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I'm happy to accept your manuscript as you seem to have addressed all the major issues previously raised. I still found a few minor issues I kindly ask you to consider:
1) Please avoid/minimize abbreviations in Abstract, Figure and Table legends.
2) In Table 3, state "Gaussian distribution" as there is no "log distribution".
3) In Table 4, what you are presenting is Likelihood Ratio Tests, not deviance. Please correct the legend and methods (L195).
[# PeerJ Staff Note - this decision was reviewed and approved by Patricia Gandini, a PeerJ Section Editor covering this Section #]
Dear Emilie Pecheur,
corAR1 stands for "autoregressive process of order 1". This is what you use to model time series data, not spatial autocorrelation. What you need is this:
M3 <- gls(y ~ v1 + v2 + v3,
data = iph)
M4a <- update(M3, correlation = corExp(value = c(50, 0.1),
form=~ Xkm + Ykm, nugget = TRUE))
M4b <- update(M3, correlation = corLin(value = c(60, 0.1),
form=~ Xkm + Ykm, nugget = TRUE))
M4c <- update(M3, correlation = corGaus(value = c(50, 0.1),
form=~ Xkm + Ykm, nugget = TRUE))
M4d <- update(M3, correlation = corSpher(value = c(50, 0.1),
form=~ Xkm + Ykm, nugget = TRUE))
M4e <- update(M3, correlation = corRatio(value = c(50, 0.1),
form=~ Xkm + Ykm, nugget = TRUE))
AIC(M3, M4a, M4b, M4c, M4d, M4e)
Please explain this analyses in the methods, include in the result section (acf plots can go into supplementary material), and provide R scripts as supplementary material (or open-access repository).
The manuscript has been improved but I'm not ready to accept it until you fully address the spatial autocorrelation issue raised. Spatial autocorrelation can increase Type I errors, and thus substantially modify your results. As requested previously, I would like to see ACF plots of model residuals or a test for spatial autocorrelation (like Moran's I) and gls models including a correlation structure if needed.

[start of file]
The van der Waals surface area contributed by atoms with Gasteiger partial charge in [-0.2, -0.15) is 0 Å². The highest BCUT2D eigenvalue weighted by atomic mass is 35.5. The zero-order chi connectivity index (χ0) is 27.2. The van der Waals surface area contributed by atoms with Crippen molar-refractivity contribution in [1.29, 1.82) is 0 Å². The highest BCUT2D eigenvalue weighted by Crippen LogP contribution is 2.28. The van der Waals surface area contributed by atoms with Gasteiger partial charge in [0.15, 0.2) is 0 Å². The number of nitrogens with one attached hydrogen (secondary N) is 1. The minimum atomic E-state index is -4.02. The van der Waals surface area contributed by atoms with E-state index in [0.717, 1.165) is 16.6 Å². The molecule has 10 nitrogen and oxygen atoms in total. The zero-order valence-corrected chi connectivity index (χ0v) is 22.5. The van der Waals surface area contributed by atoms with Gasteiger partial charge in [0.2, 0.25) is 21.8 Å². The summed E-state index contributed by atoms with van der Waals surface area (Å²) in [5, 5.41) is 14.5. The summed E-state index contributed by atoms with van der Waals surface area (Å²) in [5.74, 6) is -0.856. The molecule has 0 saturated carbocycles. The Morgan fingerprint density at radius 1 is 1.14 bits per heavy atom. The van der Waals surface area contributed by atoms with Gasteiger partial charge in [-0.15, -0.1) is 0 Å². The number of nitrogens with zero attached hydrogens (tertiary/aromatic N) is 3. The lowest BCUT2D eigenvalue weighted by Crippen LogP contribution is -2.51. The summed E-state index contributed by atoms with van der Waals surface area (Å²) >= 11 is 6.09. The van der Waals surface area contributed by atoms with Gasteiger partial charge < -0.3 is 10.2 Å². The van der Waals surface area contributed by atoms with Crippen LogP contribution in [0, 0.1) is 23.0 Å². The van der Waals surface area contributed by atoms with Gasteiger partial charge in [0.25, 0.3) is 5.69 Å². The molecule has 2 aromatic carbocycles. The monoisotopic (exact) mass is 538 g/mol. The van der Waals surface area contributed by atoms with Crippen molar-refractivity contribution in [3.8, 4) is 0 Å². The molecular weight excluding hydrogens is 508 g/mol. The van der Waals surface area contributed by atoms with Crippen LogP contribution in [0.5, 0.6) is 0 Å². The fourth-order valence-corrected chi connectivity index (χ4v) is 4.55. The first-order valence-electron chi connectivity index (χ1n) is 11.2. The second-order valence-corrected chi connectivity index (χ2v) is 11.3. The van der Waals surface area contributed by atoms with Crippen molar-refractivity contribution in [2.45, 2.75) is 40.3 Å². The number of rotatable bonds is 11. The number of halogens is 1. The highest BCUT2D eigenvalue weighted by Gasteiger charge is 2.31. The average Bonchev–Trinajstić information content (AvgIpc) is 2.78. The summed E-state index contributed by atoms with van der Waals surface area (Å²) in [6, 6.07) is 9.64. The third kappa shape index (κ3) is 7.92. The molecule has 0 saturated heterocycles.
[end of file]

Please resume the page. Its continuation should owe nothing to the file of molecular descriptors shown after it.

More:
In addition, in line 187 you mention "Most variables followed a linear distribution". There is no "linear" distribution, there could be a linear relationshio between variables. Please rephrase this sentence and revise this paragraph to make sure you clarify which family/distribution was used for each response variable. Specify which were your response and predictor variables and simply call linear models (LM) those using a Gaussian distribution.
I received a late review from Reviewer 5, after you submitted your last revised manuscript. Since the review was late and the other two reviewers only requested minor revisions on your previous version, I feel reluctant to ask you to fully address all the issues raised by Reviewer 5. However, I believe this reviewer did raise some important points, and I would like to ask you to address these:
1) Please emphasize and discuss the limitations of your results considering your sample size, number of replicates and study design.
2) I requested the inclusion of ACF plots to assess spatial autocorrelation in the model residuals. The plots are not cited in the manuscript and spatial autocorrelation is never mentioned, so I agree with Reviewer 5' concerns about sampling independency.
3) Crop type should be controlled for including it as a predictor variable.
4) Study site should be included as fixed factor as well, as Reviewer 5 rightly pointed out.
I have now received two additional reviews for your manuscript, one that reviewed your original version and a new one. Both are positive about your manuscript and recommend acceptance provided you address some minor revisions. I agree and believe the manuscript has been greatly improved, however I still have important requests regarding the statistical analyses:
1) Table 3 is misleading. You do not run model selection across models with different response variables/distributions, so please clearly indicate which models you are comparing. Seems to me you are only presenting the best-fitting models here, in which case AIC is meaningless. Please provide a full model selection table containing all the compared models with deltaAIC <2, and provide deltaAIC and model weight. You can use the model.sel function from the MuMIn package.